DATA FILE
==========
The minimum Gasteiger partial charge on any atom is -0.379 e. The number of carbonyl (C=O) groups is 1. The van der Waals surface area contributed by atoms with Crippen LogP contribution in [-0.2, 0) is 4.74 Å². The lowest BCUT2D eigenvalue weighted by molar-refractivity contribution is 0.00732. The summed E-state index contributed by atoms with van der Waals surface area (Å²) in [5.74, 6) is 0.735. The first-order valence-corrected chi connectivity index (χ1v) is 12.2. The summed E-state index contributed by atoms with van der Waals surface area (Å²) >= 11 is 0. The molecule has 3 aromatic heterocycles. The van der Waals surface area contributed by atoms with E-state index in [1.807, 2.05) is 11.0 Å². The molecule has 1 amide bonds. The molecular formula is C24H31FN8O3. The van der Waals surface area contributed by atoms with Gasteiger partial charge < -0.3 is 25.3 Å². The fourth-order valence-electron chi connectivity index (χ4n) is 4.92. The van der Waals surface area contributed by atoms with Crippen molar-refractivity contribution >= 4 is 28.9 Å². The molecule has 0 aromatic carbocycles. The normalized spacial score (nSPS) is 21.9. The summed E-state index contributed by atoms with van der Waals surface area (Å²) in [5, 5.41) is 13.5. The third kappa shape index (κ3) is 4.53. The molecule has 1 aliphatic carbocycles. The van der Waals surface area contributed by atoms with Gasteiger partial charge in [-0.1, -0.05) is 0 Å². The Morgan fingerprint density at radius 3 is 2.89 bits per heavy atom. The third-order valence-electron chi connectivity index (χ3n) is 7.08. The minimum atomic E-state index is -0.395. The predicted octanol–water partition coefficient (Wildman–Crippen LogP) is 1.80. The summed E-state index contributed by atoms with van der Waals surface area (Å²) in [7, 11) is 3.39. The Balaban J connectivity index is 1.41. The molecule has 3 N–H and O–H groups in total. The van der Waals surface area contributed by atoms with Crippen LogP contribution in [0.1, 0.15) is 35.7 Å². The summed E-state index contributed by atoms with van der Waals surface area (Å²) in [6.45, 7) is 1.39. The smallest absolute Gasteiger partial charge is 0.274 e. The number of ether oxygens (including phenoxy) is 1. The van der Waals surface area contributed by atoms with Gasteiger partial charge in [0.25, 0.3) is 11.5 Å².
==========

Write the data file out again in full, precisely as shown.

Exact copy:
The minimum Gasteiger partial charge on any atom is -0.379 e. The number of carbonyl (C=O) groups is 1. The van der Waals surface area contributed by atoms with Crippen LogP contribution in [-0.2, 0) is 4.74 Å². The lowest BCUT2D eigenvalue weighted by molar-refractivity contribution is 0.00732. The summed E-state index contributed by atoms with van der Waals surface area (Å²) in [5.74, 6) is 0.735. The first-order valence-corrected chi connectivity index (χ1v) is 12.2. The summed E-state index contributed by atoms with van der Waals surface area (Å²) >= 11 is 0. The molecule has 3 aromatic heterocycles. The van der Waals surface area contributed by atoms with E-state index in [1.807, 2.05) is 11.0 Å². The molecule has 1 amide bonds. The molecular formula is C24H31FN8O3. The van der Waals surface area contributed by atoms with Gasteiger partial charge < -0.3 is 25.3 Å². The fourth-order valence-electron chi connectivity index (χ4n) is 4.92. The van der Waals surface area contributed by atoms with Crippen molar-refractivity contribution >= 4 is 28.9 Å². The molecule has 0 aromatic carbocycles. The normalized spacial score (nSPS) is 21.9. The summed E-state index contributed by atoms with van der Waals surface area (Å²) in [5, 5.41) is 13.5. The third kappa shape index (κ3) is 4.53. The molecule has 1 aliphatic carbocycles. The van der Waals surface area contributed by atoms with Gasteiger partial charge in [-0.1, -0.05) is 0 Å². The Morgan fingerprint density at radius 3 is 2.89 bits per heavy atom. The third-order valence-electron chi connectivity index (χ3n) is 7.08. The minimum atomic E-state index is -0.395. The predicted octanol–water partition coefficient (Wildman–Crippen LogP) is 1.80. The summed E-state index contributed by atoms with van der Waals surface area (Å²) in [7, 11) is 3.39. The Balaban J connectivity index is 1.41. The molecule has 3 N–H and O–H groups in total. The van der Waals surface area contributed by atoms with Crippen LogP contribution in [0.1, 0.15) is 35.7 Å². The summed E-state index contributed by atoms with van der Waals surface area (Å²) in [6.45, 7) is 1.39. The smallest absolute Gasteiger partial charge is 0.274 e. The number of ether oxygens (including phenoxy) is 1. The van der Waals surface area contributed by atoms with Gasteiger partial charge in [0.25, 0.3) is 11.5 Å².